This article is from the Living Architecture Monitor Magazine – Spring 2020 Issue
The Mountain Equipment Co-op (MEC) extensive green roof was installed in 1998 in Toronto, as part of the City’s commitment to promoting new green building technologies. Visited by thousands of people over the years, it demonstrated the early potential of green roof technology to designers, policy makers, researchers, and the general public. This roof is now scheduled for demolition, along with the building, to make way for a new development. The structure’s age provides us with a unique opportunity to test the membrane longevity claims made by the green roof industry.
In 2019, we were able to gain access to the roof and perform a cut test on two different parts. One sample was protected by the green roof, while the other came from an adjacent part that remained exposed to the elements. We will take you through the methodology, as well as the results, which might finally answer that challenging question: does a green roof really prolong the life of the waterproofing system?
It has been stated as a fact for many years now: green roofs double the life expectancy of the underlying waterproofing system. When and how did this premise emerge? Where was it tested and on what type of system?
Installing a green roof was a bold and innovative move at the time, even for a forward-thinking organization like MEC. Marie-Anne Boivin, former Product Manager for SOPRANATURE Canada, was directly involved in the project from the get-go. “The owners were actually striving to create an urban oasis in the city center,” says Ms. Boivin. “The green roof correlated with the core business values of MEC: quality, integrity, leadership, creativity, and sustainability,” she added.
The whole building was designed with sustainability in mind, from spatial design to the choice of building materials. This green roof was not designed to be easily accessible. However, by allowing architects and engineers, among others, to visit the roof, it gave them the opportunity to witness something that was, at the time, a true novelty. It made the whole green roofing concept a palpable reality, and not just a foreign concept from Europe that was unachievable here. It helped demystify this technology and make it more mainstream and integrated in the early stages of design practices.
Tours of the MEC green roof helped convince developers and policymakers in Toronto to support the passage of the Green Roof Bylaw, which, among other things, requires green roofs on most new development projects in the city. “Having the MEC project in Toronto helped Green Roofs for Healthy Cities win support for the Green Roof Research and Demonstration Project at City Hall, and ultimately the adoption of the Toronto Green Roof Bylaw, which has resulted in more than 6 million square feet of projects thus far,“ said Steven Peck, Founder and President of Green Roofs for Healthy Cities.
Originally, the owners of MEC were not sold on the green roof idea from the start, and it took some convincing from the SOPREMA team to get their approval. Marie-Anne Boivin was the driver behind the project, alongside Peter Serino, SOPREMA’s Sales Director for Ontario. Marie-Anne went to visit the owner at the MEC head office in Vancouver in 1996 to present the project proposal and find solutions that would ultimately allow this project to go forward.
“The installation of the green roof was in itself a challenge. There was no access for a crane, so all material for the 900-square-meter green roof installation was carried up by hand or in wheelbarrows,” said Marie-Anne.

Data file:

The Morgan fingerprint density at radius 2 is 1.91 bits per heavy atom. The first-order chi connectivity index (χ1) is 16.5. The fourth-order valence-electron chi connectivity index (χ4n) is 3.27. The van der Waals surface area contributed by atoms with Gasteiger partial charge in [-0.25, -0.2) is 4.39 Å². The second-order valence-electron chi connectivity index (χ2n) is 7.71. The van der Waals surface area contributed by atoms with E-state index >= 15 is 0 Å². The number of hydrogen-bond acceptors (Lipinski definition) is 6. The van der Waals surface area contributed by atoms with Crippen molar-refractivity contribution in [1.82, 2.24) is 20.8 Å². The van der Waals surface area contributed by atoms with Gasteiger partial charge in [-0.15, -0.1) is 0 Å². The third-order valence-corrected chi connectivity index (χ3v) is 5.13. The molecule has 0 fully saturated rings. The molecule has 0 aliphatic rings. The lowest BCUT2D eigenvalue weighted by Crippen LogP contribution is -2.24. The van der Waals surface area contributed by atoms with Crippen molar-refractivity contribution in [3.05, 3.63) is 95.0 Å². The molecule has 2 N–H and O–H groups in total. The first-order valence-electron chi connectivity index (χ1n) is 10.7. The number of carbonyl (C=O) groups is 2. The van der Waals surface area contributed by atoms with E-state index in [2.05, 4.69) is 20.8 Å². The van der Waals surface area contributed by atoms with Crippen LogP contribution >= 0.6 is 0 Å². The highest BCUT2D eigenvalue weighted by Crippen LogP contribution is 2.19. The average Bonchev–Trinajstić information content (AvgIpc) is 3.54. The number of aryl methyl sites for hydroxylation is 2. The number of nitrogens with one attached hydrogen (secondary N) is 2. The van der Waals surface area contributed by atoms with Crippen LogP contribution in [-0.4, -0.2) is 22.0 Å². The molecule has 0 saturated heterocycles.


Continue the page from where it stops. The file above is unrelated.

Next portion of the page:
The Green Roof System
The SOPRANATURE brand is a SOPREMA green roofing solution product line that originated in France over 30 years ago. The SOPRANATURE family was introduced in Québec in 1996, at almost the same time that it came out in France. The system installed in 1998 in Toronto was a little different than what we use today, and this is true of the underlaying waterproofing as well.
SOPREMA is foremost a waterproofing company. Therefore, SOPRANATURE was specifically designed to protect the waterproofing system from all potential physical and thermal damage. Without being constantly exposed to ultraviolet (UV) radiation from the sun and constant heat fluctuation that causes expansion and contraction of the waterproofing membrane, its life expectancy can be drastically extended. But by how long? And in what way? These are the questions we wanted to answer with the 2019 cut test.
The 1998 and 2020 SOPRANATURE Systems
|1998 SOPRANATURE||2020 SOPRANATURE|
|SOPRAFLOR X – Growing medium||SOPRAFLOR X – Growing medium|
|SOPRAFILTRE – Filter fabric||SOPRAFILTRE – Filter cloth|
|SOPRADRAIN PSE – Drainage mat||SOPRADRAIN ECO-5 – Drainage mat|
|SOPRABARRIER 20 – Root barrier|
|Two-ply SBS membrane with SOPRALENE FLAM JARDIN cap sheet – Root barrier waterproofing layer||Two-ply SBS membrane with SOPRALENE FLAM 250 FR GR cap sheet – Waterproofing layer|
MEC SOPRANATURE Green Roof Design
The vegetation was a mix of seeding (85%) and planting (15%). A mix of perennials and grasses were sowed; sedum, chives as well as iris were planted sparsely over the whole surface. An irrigation system was installed several years after the green roof was completed. There was maintenance done in the first few years, but the roof has been left unattended for many years now, with little to no maintenance on the plants. This has resulted in a wild, outgrown prairie, composed of beautiful flowering perennials and wild grasses. A partial survey of plants conducted in 2019 revealed the following species, listed in the table below.
Selected Plant Species Identified on the 22-Year-old Extensive Green Roof
|LATIN NAME||COMMON NAME|
|Echinacea paradoxa||Yellow coneflower|
|Fragaria x ananassa||Strawberry|
|Phlox subulata||Moss phlox|
|Geum triflorum||Three-flowered avens|
|Festuca ovina||Sheep fescue|
|Monarda fistulosa||Wild bergamot|
Spring plants at the MEC green roof during its first years in 1999
Spring plants at the MEC green roof in 2019